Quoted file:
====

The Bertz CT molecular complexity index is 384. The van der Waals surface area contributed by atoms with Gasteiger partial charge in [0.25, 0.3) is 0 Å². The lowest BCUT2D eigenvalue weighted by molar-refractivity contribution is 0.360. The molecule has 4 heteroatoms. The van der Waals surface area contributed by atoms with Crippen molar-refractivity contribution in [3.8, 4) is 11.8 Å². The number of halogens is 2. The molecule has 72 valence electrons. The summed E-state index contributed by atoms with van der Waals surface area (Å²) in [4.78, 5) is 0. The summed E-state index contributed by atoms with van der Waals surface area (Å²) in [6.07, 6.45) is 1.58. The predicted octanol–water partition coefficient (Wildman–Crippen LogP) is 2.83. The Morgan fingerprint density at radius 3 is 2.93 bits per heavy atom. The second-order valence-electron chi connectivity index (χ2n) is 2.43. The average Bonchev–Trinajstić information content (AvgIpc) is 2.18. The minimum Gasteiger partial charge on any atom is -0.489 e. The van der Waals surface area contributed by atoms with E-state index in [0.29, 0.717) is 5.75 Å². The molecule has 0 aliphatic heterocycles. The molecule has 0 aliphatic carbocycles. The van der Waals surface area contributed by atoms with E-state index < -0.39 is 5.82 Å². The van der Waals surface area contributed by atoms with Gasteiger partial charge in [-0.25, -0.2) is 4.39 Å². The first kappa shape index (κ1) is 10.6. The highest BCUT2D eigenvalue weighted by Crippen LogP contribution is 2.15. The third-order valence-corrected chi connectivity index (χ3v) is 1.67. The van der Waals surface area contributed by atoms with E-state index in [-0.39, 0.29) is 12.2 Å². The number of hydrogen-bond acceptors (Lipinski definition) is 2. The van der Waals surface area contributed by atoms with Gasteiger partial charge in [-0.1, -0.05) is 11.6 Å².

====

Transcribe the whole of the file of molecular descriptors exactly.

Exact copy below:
The Bertz CT molecular complexity index is 384. The van der Waals surface area contributed by atoms with Gasteiger partial charge in [0.25, 0.3) is 0 Å². The lowest BCUT2D eigenvalue weighted by molar-refractivity contribution is 0.360. The molecule has 4 heteroatoms. The van der Waals surface area contributed by atoms with Crippen molar-refractivity contribution in [3.8, 4) is 11.8 Å². The number of halogens is 2. The molecule has 72 valence electrons. The summed E-state index contributed by atoms with van der Waals surface area (Å²) in [4.78, 5) is 0. The summed E-state index contributed by atoms with van der Waals surface area (Å²) in [6.07, 6.45) is 1.58. The predicted octanol–water partition coefficient (Wildman–Crippen LogP) is 2.83. The Morgan fingerprint density at radius 3 is 2.93 bits per heavy atom. The second-order valence-electron chi connectivity index (χ2n) is 2.43. The average Bonchev–Trinajstić information content (AvgIpc) is 2.18. The minimum Gasteiger partial charge on any atom is -0.489 e. The van der Waals surface area contributed by atoms with E-state index in [0.29, 0.717) is 5.75 Å². The molecule has 0 aliphatic heterocycles. The molecule has 0 aliphatic carbocycles. The van der Waals surface area contributed by atoms with E-state index < -0.39 is 5.82 Å². The van der Waals surface area contributed by atoms with Gasteiger partial charge in [-0.25, -0.2) is 4.39 Å². The first kappa shape index (κ1) is 10.6. The highest BCUT2D eigenvalue weighted by Crippen LogP contribution is 2.15. The third-order valence-corrected chi connectivity index (χ3v) is 1.67. The van der Waals surface area contributed by atoms with E-state index in [-0.39, 0.29) is 12.2 Å². The number of hydrogen-bond acceptors (Lipinski definition) is 2. The van der Waals surface area contributed by atoms with Gasteiger partial charge in [-0.1, -0.05) is 11.6 Å².